1. Trading almost always caries some kind of cost. Depending on what you are trading and where you have your account, you may pay a transaction fee for selling one investment and another fee for buying the new investment in its place. These fees aren't huge, but they can add up over time.
2. You could be increasing your taxes. If you are in a tax-deferred account—a 401k, Roth or IRA, for instance—this won't be a problem for you. In those instances taxes get calculated only when you withdraw the money. But if you have a regular, non tax-deferred investment account, the profit goes on your tax bill every time you make a trade. Worse yet, if you have not owned that stock or fund for more than a year, you are going to pay the higher short-term capital gains tax. Of course, taxes are not a problem if you have lost money on your investment, but that's a different issue, isn't it?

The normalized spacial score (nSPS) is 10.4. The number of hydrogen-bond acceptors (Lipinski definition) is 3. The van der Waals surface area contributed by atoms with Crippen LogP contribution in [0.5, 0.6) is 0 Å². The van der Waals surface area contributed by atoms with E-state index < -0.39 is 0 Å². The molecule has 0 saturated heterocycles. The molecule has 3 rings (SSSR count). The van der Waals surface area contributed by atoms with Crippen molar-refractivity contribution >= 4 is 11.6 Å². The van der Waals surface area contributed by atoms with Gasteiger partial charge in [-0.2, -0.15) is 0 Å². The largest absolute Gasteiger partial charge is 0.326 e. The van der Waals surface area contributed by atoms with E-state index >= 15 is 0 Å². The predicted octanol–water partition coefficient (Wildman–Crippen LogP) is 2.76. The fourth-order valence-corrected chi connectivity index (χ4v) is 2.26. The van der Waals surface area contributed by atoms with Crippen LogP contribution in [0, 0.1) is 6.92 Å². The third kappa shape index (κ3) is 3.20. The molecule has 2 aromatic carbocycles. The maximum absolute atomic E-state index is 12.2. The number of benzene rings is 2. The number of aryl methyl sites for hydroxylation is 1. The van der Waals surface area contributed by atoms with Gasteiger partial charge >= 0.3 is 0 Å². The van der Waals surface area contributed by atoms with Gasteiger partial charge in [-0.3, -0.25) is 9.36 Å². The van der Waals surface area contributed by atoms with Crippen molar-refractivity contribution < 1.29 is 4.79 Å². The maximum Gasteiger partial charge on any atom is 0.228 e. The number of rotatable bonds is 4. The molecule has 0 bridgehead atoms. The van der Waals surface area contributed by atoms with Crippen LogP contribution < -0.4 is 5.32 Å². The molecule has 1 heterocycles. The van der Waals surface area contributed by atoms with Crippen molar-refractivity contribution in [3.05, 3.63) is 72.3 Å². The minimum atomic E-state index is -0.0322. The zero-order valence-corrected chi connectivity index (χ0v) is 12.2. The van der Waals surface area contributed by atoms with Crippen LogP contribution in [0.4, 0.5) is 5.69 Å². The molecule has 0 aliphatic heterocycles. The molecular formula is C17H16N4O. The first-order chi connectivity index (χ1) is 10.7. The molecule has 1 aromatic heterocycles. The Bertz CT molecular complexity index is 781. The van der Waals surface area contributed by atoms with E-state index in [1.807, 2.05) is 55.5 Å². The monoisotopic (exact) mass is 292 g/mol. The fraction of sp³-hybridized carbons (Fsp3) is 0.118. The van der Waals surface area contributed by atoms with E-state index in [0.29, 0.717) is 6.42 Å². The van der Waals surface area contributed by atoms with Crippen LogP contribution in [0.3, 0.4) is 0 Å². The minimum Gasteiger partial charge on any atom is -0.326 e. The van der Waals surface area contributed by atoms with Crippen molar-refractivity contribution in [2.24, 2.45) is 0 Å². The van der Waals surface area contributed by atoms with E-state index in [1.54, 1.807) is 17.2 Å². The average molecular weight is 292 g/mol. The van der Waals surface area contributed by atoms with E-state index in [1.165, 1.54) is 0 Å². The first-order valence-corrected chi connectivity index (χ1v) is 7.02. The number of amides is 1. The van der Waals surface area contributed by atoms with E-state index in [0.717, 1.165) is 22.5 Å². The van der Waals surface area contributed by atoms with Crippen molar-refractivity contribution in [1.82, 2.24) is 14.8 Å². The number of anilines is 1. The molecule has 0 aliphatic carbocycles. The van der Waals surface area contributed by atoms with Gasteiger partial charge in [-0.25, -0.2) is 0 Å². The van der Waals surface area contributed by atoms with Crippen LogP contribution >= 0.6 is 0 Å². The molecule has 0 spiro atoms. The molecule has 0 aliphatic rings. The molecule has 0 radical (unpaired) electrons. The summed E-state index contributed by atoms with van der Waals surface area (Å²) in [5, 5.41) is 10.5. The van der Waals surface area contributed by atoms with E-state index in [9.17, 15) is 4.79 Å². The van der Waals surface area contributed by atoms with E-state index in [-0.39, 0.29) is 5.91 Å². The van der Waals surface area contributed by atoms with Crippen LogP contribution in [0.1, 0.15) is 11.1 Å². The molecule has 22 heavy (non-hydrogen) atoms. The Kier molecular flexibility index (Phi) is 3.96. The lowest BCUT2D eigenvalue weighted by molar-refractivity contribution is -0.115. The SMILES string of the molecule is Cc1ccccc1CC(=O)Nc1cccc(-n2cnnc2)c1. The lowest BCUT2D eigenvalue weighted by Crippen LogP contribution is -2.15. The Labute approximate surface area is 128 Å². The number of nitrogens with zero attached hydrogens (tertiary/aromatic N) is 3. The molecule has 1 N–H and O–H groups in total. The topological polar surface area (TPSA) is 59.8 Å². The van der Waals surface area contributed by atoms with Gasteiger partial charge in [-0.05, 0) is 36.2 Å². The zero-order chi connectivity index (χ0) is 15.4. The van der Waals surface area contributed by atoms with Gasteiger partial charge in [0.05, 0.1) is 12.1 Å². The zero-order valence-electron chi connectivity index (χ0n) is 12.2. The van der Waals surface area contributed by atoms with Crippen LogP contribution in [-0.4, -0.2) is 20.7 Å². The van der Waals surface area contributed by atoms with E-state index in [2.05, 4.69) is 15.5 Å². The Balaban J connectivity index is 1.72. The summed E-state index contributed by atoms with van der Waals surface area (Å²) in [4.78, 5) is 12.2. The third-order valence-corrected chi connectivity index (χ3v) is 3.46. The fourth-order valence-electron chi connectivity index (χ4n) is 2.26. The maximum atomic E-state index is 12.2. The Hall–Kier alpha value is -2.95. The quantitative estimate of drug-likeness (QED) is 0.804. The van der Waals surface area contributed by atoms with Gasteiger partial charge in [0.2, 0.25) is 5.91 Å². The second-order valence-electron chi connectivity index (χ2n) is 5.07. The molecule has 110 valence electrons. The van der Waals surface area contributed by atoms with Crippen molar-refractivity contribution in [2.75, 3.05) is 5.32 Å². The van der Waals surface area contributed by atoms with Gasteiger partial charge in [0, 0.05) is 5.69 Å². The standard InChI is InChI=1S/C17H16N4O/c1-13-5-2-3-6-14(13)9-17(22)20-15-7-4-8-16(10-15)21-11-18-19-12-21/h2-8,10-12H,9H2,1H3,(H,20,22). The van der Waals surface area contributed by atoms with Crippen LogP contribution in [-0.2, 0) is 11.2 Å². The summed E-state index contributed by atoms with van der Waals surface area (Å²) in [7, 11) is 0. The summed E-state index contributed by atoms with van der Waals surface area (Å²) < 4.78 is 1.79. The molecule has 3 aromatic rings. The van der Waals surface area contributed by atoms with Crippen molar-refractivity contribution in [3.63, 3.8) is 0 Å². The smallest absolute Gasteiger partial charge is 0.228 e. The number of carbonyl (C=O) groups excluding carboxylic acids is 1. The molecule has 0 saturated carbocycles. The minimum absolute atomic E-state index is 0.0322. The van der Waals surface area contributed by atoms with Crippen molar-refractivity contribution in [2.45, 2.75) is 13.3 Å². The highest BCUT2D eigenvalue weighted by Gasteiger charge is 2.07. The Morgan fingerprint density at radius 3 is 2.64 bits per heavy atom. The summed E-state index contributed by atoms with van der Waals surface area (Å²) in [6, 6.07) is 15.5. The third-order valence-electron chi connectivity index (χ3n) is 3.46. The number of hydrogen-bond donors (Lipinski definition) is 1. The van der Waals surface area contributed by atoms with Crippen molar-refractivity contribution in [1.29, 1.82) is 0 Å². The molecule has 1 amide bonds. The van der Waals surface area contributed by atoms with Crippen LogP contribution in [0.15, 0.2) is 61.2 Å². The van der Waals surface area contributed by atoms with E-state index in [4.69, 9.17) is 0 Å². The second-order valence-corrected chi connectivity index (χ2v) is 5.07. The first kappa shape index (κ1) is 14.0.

3. Studies consistently show that frequent traders do worse. This is really a human psychology problem—there is no obvious reason beyond those I've just listed for why someone who frequently buys and sells should do worse in the market. But our human tendency to second-guess ourselves, listen to "experts" and rumors, and impulsively stray from our original plans means that frequent trading can easily cut into returns. To see more on this, check out Terrence Odean's Do Investors Trade Too Much, Odean's interview with the American Association of Individual Investors, or John Teall's book Financial Trading and Investing (Academic Press, 2013).